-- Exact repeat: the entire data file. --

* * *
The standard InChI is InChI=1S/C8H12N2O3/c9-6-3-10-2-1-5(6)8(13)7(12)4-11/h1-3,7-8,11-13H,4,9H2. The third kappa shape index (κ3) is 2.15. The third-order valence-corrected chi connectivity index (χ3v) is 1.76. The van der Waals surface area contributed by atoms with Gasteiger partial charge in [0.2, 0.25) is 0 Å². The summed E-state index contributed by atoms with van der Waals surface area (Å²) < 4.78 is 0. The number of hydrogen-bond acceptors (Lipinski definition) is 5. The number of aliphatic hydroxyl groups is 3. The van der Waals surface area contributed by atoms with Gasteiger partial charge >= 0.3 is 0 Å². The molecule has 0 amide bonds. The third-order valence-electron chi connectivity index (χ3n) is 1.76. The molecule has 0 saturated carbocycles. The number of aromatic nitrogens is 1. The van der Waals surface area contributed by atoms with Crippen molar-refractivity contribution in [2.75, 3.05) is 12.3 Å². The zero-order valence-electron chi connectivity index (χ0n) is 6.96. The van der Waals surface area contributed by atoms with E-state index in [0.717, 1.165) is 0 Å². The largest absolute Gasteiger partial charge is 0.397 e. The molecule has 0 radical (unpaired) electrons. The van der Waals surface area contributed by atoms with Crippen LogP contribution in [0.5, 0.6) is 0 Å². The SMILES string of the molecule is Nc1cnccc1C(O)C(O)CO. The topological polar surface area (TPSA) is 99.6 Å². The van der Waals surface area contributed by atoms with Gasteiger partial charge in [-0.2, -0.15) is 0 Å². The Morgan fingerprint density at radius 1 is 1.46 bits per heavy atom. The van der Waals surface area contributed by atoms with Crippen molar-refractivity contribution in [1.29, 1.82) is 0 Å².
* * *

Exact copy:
The standard InChI is InChI=1S/C8H12N2O3/c9-6-3-10-2-1-5(6)8(13)7(12)4-11/h1-3,7-8,11-13H,4,9H2. The third kappa shape index (κ3) is 2.15. The third-order valence-corrected chi connectivity index (χ3v) is 1.76. The van der Waals surface area contributed by atoms with Gasteiger partial charge in [0.2, 0.25) is 0 Å². The summed E-state index contributed by atoms with van der Waals surface area (Å²) < 4.78 is 0. The number of hydrogen-bond acceptors (Lipinski definition) is 5. The number of aliphatic hydroxyl groups is 3. The van der Waals surface area contributed by atoms with Gasteiger partial charge >= 0.3 is 0 Å². The molecule has 0 amide bonds. The third-order valence-electron chi connectivity index (χ3n) is 1.76. The molecule has 0 saturated carbocycles. The number of aromatic nitrogens is 1. The van der Waals surface area contributed by atoms with Crippen molar-refractivity contribution in [2.75, 3.05) is 12.3 Å². The zero-order valence-electron chi connectivity index (χ0n) is 6.96. The van der Waals surface area contributed by atoms with E-state index in [0.717, 1.165) is 0 Å². The largest absolute Gasteiger partial charge is 0.397 e. The molecule has 0 radical (unpaired) electrons. The van der Waals surface area contributed by atoms with Crippen LogP contribution in [0.5, 0.6) is 0 Å². The SMILES string of the molecule is Nc1cnccc1C(O)C(O)CO. The topological polar surface area (TPSA) is 99.6 Å². The van der Waals surface area contributed by atoms with Gasteiger partial charge in [-0.2, -0.15) is 0 Å². The Morgan fingerprint density at radius 1 is 1.46 bits per heavy atom. The van der Waals surface area contributed by atoms with Crippen molar-refractivity contribution in [1.29, 1.82) is 0 Å².